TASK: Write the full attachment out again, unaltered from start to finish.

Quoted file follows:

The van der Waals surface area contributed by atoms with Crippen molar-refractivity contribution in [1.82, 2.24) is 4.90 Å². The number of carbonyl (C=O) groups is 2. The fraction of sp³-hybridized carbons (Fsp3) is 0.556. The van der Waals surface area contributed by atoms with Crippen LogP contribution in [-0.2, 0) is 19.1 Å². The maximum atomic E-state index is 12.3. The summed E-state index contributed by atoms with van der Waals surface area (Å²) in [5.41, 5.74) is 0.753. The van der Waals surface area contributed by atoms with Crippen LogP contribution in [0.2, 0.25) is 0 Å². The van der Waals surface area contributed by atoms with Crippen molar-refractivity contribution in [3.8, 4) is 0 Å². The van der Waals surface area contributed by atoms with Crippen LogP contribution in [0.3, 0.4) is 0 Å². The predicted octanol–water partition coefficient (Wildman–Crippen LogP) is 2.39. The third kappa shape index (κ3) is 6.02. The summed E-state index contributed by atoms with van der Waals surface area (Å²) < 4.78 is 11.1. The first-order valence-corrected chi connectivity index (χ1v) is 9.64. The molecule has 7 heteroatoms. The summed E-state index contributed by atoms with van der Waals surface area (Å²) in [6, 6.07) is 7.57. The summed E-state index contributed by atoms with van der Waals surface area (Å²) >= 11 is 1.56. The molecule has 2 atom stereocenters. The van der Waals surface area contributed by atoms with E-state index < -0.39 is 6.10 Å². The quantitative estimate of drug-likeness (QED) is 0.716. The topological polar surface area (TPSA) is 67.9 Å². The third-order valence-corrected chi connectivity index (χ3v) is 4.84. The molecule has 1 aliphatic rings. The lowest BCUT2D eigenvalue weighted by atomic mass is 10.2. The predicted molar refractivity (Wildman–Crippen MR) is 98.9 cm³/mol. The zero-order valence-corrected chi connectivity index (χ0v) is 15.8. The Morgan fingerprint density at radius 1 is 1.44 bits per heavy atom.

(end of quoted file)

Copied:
The van der Waals surface area contributed by atoms with Crippen molar-refractivity contribution in [1.82, 2.24) is 4.90 Å². The number of carbonyl (C=O) groups is 2. The fraction of sp³-hybridized carbons (Fsp3) is 0.556. The van der Waals surface area contributed by atoms with Crippen LogP contribution in [-0.2, 0) is 19.1 Å². The maximum atomic E-state index is 12.3. The summed E-state index contributed by atoms with van der Waals surface area (Å²) in [5.41, 5.74) is 0.753. The van der Waals surface area contributed by atoms with Crippen LogP contribution in [0.2, 0.25) is 0 Å². The van der Waals surface area contributed by atoms with Crippen molar-refractivity contribution in [3.8, 4) is 0 Å². The van der Waals surface area contributed by atoms with Crippen LogP contribution in [0.3, 0.4) is 0 Å². The predicted octanol–water partition coefficient (Wildman–Crippen LogP) is 2.39. The third kappa shape index (κ3) is 6.02. The summed E-state index contributed by atoms with van der Waals surface area (Å²) < 4.78 is 11.1. The first-order valence-corrected chi connectivity index (χ1v) is 9.64. The molecule has 7 heteroatoms. The summed E-state index contributed by atoms with van der Waals surface area (Å²) in [6, 6.07) is 7.57. The summed E-state index contributed by atoms with van der Waals surface area (Å²) >= 11 is 1.56. The molecule has 2 atom stereocenters. The van der Waals surface area contributed by atoms with E-state index < -0.39 is 6.10 Å². The quantitative estimate of drug-likeness (QED) is 0.716. The topological polar surface area (TPSA) is 67.9 Å². The third-order valence-corrected chi connectivity index (χ3v) is 4.84. The molecule has 1 aliphatic rings. The lowest BCUT2D eigenvalue weighted by atomic mass is 10.2. The predicted molar refractivity (Wildman–Crippen MR) is 98.9 cm³/mol. The zero-order valence-corrected chi connectivity index (χ0v) is 15.8. The Morgan fingerprint density at radius 1 is 1.44 bits per heavy atom.